New Prostate Cancer Model to Predict Recurrence and Radiation Therapy Response

New Prostate Cancer Model to Predict Recurrence and Radiation Therapy Response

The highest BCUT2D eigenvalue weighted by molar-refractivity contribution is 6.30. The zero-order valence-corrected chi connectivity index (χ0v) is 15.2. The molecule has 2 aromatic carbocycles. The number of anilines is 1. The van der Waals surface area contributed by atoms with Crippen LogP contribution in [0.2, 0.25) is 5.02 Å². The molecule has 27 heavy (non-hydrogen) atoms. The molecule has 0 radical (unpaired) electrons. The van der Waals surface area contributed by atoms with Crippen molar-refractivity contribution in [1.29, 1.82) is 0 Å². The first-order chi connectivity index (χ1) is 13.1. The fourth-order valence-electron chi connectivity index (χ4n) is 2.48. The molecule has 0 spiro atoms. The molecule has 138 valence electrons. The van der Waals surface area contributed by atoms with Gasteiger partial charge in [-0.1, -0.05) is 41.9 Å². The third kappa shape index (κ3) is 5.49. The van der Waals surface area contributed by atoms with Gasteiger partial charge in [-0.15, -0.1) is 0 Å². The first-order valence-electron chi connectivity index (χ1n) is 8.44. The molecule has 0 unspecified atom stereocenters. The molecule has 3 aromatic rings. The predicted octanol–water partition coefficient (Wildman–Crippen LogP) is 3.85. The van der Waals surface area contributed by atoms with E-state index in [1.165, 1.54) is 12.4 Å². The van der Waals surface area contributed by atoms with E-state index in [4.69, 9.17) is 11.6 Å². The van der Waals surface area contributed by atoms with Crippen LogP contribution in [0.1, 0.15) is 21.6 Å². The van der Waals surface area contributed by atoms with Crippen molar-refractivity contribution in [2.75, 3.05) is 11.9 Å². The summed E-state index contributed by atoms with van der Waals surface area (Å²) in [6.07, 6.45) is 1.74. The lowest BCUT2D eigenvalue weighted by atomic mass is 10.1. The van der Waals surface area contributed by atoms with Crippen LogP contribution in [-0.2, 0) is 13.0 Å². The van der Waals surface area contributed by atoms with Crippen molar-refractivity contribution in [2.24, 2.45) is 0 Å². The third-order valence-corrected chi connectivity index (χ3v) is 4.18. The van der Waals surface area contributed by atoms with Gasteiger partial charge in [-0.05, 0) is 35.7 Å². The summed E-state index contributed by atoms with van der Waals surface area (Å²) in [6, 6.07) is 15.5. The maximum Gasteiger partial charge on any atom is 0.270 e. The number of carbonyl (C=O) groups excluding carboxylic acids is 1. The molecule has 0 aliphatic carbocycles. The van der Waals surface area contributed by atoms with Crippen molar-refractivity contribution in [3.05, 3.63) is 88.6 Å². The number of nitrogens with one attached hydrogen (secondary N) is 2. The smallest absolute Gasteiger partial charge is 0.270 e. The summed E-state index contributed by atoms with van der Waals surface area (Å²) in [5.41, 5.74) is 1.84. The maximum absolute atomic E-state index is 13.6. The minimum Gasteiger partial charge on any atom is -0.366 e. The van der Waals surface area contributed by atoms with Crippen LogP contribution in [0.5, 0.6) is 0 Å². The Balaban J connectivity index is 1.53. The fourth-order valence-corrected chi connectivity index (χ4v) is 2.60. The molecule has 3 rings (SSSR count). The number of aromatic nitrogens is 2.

A new study recently published in the journal PLOS ONE, led by researchers at the Ohio State University Comprehensive Cancer Center – Arthur G. James Cancer Hospital and Richard J. Solove Research Institute, showed that cancer recurrence after prostate removal and a patient’s radiation therapy response can be predicted by a specific group of molecules called microRNAs expressed in cancer cells. The study is entitled “A Novel MiRNA-Based Predictive Model for Biochemical Failure Following Post-Prostatectomy Salvage Radiation Therapy.” Prostate cancer is the second most common cancer in men, with almost one million new cases diagnosed every year worldwide. In the United States, it is estimated that 220,800 new cases will be diagnosed in 2015. It is a curable cancer that can range from slow-growing tumors (more common) to rapidly progressing aggressive tumors. An early diagnosis of the disease is crucial and it can be made through a blood analysis for prostate-specific antigens (PSA; a protein produced by prostate cells). One of the treatment options commonly employed in cases of men with early-stage prostate cancer is radical prostatectomy, where the prostate gland and some of the surrounding tissue is removed by a surgical procedure. Still, 30 to 40% of patients undergoing prostatectomy later experience an increase in PSA levels, representing a biochemical evidence of treatment failure (biochemical failure). Patients who exhibit biochemical failure are at risk for cancer recurrence and are often submitted to radiation therapy treatment. Several studies have shown that microRNAs may play a role in the context of prostate cancer development. MicroRNAs (miRNAs) are small non-coding RNA molecules that are known to play critical roles in the regulation of gene
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